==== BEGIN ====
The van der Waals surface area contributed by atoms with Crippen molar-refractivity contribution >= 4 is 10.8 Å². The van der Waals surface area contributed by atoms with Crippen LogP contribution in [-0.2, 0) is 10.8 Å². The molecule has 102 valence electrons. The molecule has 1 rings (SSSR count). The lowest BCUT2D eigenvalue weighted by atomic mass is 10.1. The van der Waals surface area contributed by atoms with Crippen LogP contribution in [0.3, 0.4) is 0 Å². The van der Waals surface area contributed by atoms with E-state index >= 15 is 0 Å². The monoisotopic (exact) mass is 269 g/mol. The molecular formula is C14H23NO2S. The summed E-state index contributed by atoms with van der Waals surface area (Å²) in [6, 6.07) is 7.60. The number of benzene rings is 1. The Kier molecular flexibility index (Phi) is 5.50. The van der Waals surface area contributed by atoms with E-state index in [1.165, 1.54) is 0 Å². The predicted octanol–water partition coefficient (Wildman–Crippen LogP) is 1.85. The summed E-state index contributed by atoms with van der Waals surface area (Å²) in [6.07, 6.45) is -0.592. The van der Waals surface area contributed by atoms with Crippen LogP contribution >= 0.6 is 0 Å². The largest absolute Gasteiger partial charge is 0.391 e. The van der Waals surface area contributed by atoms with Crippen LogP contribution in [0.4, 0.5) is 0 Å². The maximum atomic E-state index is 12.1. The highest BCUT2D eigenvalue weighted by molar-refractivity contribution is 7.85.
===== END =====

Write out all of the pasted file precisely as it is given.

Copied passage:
The van der Waals surface area contributed by atoms with Crippen molar-refractivity contribution >= 4 is 10.8 Å². The van der Waals surface area contributed by atoms with Crippen LogP contribution in [-0.2, 0) is 10.8 Å². The molecule has 102 valence electrons. The molecule has 1 rings (SSSR count). The lowest BCUT2D eigenvalue weighted by atomic mass is 10.1. The van der Waals surface area contributed by atoms with Crippen LogP contribution in [0.3, 0.4) is 0 Å². The van der Waals surface area contributed by atoms with E-state index >= 15 is 0 Å². The monoisotopic (exact) mass is 269 g/mol. The molecular formula is C14H23NO2S. The summed E-state index contributed by atoms with van der Waals surface area (Å²) in [6, 6.07) is 7.60. The number of benzene rings is 1. The Kier molecular flexibility index (Phi) is 5.50. The van der Waals surface area contributed by atoms with E-state index in [1.165, 1.54) is 0 Å². The predicted octanol–water partition coefficient (Wildman–Crippen LogP) is 1.85. The summed E-state index contributed by atoms with van der Waals surface area (Å²) in [6.07, 6.45) is -0.592. The van der Waals surface area contributed by atoms with Crippen LogP contribution >= 0.6 is 0 Å². The largest absolute Gasteiger partial charge is 0.391 e. The van der Waals surface area contributed by atoms with Crippen LogP contribution in [0.4, 0.5) is 0 Å². The maximum atomic E-state index is 12.1. The highest BCUT2D eigenvalue weighted by molar-refractivity contribution is 7.85.